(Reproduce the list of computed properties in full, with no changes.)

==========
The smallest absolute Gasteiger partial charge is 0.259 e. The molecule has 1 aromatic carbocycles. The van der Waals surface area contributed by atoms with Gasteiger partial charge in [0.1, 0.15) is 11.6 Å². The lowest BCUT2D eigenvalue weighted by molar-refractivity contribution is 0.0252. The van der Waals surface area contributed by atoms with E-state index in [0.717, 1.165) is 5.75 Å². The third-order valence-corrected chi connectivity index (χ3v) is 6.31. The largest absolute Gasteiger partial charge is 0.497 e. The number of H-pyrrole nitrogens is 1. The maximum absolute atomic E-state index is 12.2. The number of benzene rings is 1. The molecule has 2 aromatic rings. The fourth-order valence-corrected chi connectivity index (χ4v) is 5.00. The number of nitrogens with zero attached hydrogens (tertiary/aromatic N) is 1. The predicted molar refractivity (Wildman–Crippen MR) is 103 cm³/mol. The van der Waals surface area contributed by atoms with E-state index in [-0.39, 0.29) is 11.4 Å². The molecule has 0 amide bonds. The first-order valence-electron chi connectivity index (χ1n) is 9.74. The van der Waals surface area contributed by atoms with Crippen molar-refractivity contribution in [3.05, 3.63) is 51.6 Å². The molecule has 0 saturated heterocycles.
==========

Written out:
The smallest absolute Gasteiger partial charge is 0.259 e. The molecule has 1 aromatic carbocycles. The van der Waals surface area contributed by atoms with Gasteiger partial charge in [0.1, 0.15) is 11.6 Å². The lowest BCUT2D eigenvalue weighted by molar-refractivity contribution is 0.0252. The van der Waals surface area contributed by atoms with E-state index in [0.717, 1.165) is 5.75 Å². The third-order valence-corrected chi connectivity index (χ3v) is 6.31. The largest absolute Gasteiger partial charge is 0.497 e. The number of H-pyrrole nitrogens is 1. The maximum absolute atomic E-state index is 12.2. The number of benzene rings is 1. The molecule has 2 aromatic rings. The fourth-order valence-corrected chi connectivity index (χ4v) is 5.00. The number of nitrogens with zero attached hydrogens (tertiary/aromatic N) is 1. The predicted molar refractivity (Wildman–Crippen MR) is 103 cm³/mol. The van der Waals surface area contributed by atoms with E-state index in [-0.39, 0.29) is 11.4 Å². The molecule has 0 amide bonds. The first-order valence-electron chi connectivity index (χ1n) is 9.74. The van der Waals surface area contributed by atoms with Crippen molar-refractivity contribution in [3.05, 3.63) is 51.6 Å². The molecule has 0 saturated heterocycles.